It was probably mostly frustrating because they kept running away. And while chimpanzees are running away from you, you can't really get down to the details of their behavior and in the back of my mind it was always the fear if I don't find out something exciting, the money will run out cause all my earlier observations were either chimps close up running away or sitting on the peak or some other spot and watching them through binoculars.
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A fine addition to the body of films devoted to Jane Goodall's work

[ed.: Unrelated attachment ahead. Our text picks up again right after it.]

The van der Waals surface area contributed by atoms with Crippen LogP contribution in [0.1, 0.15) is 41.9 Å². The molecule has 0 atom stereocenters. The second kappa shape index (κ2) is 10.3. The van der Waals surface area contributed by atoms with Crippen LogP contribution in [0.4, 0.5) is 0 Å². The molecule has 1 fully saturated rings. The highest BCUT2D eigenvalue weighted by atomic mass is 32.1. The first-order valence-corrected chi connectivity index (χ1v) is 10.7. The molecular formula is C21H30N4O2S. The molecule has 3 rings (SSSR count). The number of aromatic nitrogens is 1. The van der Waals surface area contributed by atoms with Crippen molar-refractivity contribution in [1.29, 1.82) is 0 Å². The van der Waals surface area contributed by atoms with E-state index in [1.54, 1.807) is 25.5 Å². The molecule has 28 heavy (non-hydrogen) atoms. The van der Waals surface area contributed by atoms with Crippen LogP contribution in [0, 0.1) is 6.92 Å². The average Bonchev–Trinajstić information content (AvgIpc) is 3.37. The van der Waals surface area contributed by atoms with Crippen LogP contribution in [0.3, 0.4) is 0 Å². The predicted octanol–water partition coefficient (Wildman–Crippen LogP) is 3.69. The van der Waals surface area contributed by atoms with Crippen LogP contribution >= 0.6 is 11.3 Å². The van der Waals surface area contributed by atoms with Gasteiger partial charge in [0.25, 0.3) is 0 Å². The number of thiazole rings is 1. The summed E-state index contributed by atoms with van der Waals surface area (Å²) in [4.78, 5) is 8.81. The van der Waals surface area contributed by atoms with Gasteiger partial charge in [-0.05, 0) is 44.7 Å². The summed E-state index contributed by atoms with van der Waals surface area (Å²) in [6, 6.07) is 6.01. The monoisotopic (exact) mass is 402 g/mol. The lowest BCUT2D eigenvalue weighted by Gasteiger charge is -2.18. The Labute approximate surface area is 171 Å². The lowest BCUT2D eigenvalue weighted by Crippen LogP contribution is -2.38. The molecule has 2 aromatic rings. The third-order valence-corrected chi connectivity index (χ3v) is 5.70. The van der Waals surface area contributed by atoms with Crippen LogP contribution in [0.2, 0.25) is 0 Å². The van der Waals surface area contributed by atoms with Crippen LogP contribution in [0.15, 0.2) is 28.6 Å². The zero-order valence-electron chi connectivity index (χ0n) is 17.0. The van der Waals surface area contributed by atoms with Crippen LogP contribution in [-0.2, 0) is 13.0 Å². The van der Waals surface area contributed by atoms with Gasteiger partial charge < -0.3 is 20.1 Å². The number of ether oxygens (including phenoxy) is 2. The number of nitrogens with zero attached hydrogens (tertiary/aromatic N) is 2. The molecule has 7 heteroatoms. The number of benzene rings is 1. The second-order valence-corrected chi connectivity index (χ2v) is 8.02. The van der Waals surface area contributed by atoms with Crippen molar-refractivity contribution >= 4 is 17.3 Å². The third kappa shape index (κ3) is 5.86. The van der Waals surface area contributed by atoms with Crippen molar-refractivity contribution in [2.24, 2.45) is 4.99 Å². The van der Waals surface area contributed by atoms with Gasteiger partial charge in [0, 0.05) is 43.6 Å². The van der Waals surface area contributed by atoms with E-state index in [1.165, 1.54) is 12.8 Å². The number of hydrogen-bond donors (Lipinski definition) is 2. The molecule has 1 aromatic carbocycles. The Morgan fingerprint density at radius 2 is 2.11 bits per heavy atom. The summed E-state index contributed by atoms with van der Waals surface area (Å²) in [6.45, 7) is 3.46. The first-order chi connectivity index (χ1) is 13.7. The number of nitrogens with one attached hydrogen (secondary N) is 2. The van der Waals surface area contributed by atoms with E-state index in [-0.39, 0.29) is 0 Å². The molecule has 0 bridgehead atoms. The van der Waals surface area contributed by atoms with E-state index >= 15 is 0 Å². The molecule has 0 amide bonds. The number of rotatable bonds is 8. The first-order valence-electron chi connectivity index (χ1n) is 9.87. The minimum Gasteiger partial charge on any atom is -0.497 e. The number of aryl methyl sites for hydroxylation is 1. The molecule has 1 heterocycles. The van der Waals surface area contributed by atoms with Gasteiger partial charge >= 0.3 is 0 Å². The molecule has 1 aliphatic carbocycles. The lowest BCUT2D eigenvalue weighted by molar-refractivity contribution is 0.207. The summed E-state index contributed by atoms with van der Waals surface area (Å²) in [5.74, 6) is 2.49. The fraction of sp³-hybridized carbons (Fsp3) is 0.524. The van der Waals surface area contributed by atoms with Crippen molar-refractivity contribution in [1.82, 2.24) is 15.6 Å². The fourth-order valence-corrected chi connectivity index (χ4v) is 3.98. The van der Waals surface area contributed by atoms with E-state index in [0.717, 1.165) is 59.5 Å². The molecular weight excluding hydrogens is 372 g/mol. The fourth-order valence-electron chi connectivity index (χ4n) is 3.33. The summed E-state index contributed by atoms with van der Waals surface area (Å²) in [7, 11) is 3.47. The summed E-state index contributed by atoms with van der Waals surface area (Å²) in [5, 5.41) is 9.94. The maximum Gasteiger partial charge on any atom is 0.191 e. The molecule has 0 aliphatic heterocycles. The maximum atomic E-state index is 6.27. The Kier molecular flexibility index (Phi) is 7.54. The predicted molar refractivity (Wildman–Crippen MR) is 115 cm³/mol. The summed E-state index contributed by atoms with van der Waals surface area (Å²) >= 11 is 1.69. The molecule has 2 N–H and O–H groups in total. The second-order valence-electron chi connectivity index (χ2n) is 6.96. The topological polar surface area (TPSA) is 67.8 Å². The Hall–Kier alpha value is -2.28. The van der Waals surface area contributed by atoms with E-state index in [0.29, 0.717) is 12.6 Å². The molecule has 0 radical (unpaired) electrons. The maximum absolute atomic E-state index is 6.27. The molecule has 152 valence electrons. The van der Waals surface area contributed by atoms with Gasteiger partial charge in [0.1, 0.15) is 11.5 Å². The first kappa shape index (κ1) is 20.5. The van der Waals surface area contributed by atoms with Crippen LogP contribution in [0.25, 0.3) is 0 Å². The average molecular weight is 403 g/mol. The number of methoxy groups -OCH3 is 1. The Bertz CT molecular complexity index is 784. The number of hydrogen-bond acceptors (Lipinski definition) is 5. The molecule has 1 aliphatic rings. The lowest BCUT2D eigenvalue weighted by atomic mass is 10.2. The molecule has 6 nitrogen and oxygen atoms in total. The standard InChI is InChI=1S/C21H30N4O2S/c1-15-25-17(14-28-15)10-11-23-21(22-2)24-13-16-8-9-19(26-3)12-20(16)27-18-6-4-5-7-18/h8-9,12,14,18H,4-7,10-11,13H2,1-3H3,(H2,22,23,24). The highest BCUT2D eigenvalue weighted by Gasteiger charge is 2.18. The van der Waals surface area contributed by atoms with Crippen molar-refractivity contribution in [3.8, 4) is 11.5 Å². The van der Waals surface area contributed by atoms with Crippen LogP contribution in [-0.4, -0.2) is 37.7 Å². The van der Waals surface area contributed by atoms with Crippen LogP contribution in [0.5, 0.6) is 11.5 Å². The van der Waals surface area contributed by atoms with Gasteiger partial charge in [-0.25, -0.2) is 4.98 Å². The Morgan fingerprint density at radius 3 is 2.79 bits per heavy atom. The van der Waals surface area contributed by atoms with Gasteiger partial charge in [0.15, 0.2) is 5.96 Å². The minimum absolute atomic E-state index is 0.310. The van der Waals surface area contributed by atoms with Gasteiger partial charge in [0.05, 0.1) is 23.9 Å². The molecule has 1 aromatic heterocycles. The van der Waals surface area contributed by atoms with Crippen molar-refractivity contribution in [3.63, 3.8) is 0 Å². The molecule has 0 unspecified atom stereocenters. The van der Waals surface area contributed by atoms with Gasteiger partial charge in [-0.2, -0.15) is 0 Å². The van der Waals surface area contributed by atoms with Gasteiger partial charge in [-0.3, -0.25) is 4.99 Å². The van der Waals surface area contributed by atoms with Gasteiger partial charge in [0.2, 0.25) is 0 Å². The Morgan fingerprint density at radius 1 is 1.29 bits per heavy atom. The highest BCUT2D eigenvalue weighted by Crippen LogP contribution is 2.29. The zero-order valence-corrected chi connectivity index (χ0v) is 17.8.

Relying heavily upon previously unseen footage from the film vaults of National Geographic, this release will be of interest to people who have followed Dr. Goodall's groundbreaking work. To the same audience, however, much of the narrative will already be familiar. To my mind, it is best seen as an appendix to the fine work that has already been done in documenting the now legendary story of Jane Goodall rather than as a definitive synopsis of her career. Given that much of the visuals are over half a century old, younger audiences especially might have difficulty reconciling the production values of mid-twentieth century field location footage with the high expectations engendered by the modern cinema experience. Where this film shines, and the reason I would encourage people to see this film in a cinema, is the sound. The score (by the inimitable and immediately recognizable Phillip Glass) is itself compelling, and appropriately mirrors the emotional cadence of the visual narrative. The sound design and editing, apart from the music, however, is truly brilliant. The theater erupts in a chorus of chimpanzee cries, among other jungle soundscapes, in many parts of the movie, and I almost felt the need to turn around to see what might be behind me at some points. Glass also cleverly weaves chimp calls into the score in a syncopated "cat's cradle" of rhythm at one point, which brought a smile on my face by mere virtue of its compositional ingenuity; this film is "ear candy." That being said, despite the many out of focus and grainy shots, there are some truly breathtaking visuals in the movie provided by Hugo van Lawick, Dr. Goodall's original videographer and eventual (ex)husband. The most breathtaking stuff comes from the Serengeti, and is therefore ancillary to Dr. Goodall's work the Gombe Reserve, but is still important in the personal narrative of her life. You will not see a more intimate portrayal of Dr. Goodall's journey elsewhere however, despite the miles of celluloid devoted to her. Anyone who reads her books will already be familiar with the story disclosed in the story line itself, including the incalculable value of the influence of Dr. Goodall's mother, but the footage of "Mum" in camp at Gombe will be a treat for those who have hitherto only known her as a character mentioned in prose, passing dialogue in a previous documentary, or mention in one of Dr. Goodall's innumerous public appearances. While much of the visual media of this film is novel, and the narrative itself mostly familiar, the presentation is likely to entertain, if not inform, almost any viewer. Modern audiences are cautioned to understand that this is not a film that relies upon computer- generated special effects, explosions, and a vast post-production budget beyond restoring and improving half- century old celluloid reels. It will very likely succeed in evoking an emotional response, which is, after all, the aim of any artistic work. That Dr. Goodall's entire career succeeds in the same vein is a powerful argument for the assertion that her life itself must be viewed as a contribution to art as much as to science.
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